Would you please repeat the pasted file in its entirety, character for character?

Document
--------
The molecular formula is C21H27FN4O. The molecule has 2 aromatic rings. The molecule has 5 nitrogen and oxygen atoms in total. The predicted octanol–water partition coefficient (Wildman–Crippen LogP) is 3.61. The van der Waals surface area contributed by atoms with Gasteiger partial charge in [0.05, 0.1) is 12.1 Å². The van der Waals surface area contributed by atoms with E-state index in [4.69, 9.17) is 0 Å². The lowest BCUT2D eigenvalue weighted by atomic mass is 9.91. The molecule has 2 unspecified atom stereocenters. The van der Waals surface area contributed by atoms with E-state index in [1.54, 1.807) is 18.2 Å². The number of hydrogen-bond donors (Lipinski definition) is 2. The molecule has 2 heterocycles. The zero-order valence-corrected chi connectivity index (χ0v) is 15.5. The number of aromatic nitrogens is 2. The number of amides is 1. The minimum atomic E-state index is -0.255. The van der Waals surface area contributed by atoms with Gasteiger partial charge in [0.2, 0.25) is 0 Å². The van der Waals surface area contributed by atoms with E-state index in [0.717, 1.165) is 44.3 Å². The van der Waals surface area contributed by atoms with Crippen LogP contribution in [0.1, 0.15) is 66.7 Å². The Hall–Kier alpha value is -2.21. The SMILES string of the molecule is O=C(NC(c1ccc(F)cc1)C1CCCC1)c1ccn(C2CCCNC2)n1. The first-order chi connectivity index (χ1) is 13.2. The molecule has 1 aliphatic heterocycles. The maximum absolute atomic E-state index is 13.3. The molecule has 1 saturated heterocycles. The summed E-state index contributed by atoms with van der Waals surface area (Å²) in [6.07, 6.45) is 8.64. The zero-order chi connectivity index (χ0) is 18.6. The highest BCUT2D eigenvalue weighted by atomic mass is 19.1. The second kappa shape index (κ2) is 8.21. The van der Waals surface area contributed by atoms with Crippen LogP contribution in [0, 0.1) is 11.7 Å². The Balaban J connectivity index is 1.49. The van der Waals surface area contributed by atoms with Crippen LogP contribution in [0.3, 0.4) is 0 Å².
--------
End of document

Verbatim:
The molecular formula is C21H27FN4O. The molecule has 2 aromatic rings. The molecule has 5 nitrogen and oxygen atoms in total. The predicted octanol–water partition coefficient (Wildman–Crippen LogP) is 3.61. The van der Waals surface area contributed by atoms with Gasteiger partial charge in [0.05, 0.1) is 12.1 Å². The van der Waals surface area contributed by atoms with E-state index in [4.69, 9.17) is 0 Å². The lowest BCUT2D eigenvalue weighted by atomic mass is 9.91. The molecule has 2 unspecified atom stereocenters. The van der Waals surface area contributed by atoms with E-state index in [1.54, 1.807) is 18.2 Å². The number of hydrogen-bond donors (Lipinski definition) is 2. The molecule has 2 heterocycles. The zero-order valence-corrected chi connectivity index (χ0v) is 15.5. The number of aromatic nitrogens is 2. The number of amides is 1. The minimum atomic E-state index is -0.255. The van der Waals surface area contributed by atoms with Gasteiger partial charge in [0.2, 0.25) is 0 Å². The van der Waals surface area contributed by atoms with E-state index in [0.717, 1.165) is 44.3 Å². The van der Waals surface area contributed by atoms with Crippen LogP contribution in [0.1, 0.15) is 66.7 Å². The Hall–Kier alpha value is -2.21. The SMILES string of the molecule is O=C(NC(c1ccc(F)cc1)C1CCCC1)c1ccn(C2CCCNC2)n1. The first-order chi connectivity index (χ1) is 13.2. The molecule has 1 aliphatic heterocycles. The maximum absolute atomic E-state index is 13.3. The molecule has 1 saturated heterocycles. The summed E-state index contributed by atoms with van der Waals surface area (Å²) in [6.07, 6.45) is 8.64. The zero-order chi connectivity index (χ0) is 18.6. The highest BCUT2D eigenvalue weighted by atomic mass is 19.1. The second kappa shape index (κ2) is 8.21. The van der Waals surface area contributed by atoms with Crippen LogP contribution in [0, 0.1) is 11.7 Å². The Balaban J connectivity index is 1.49. The van der Waals surface area contributed by atoms with Crippen LogP contribution in [0.3, 0.4) is 0 Å².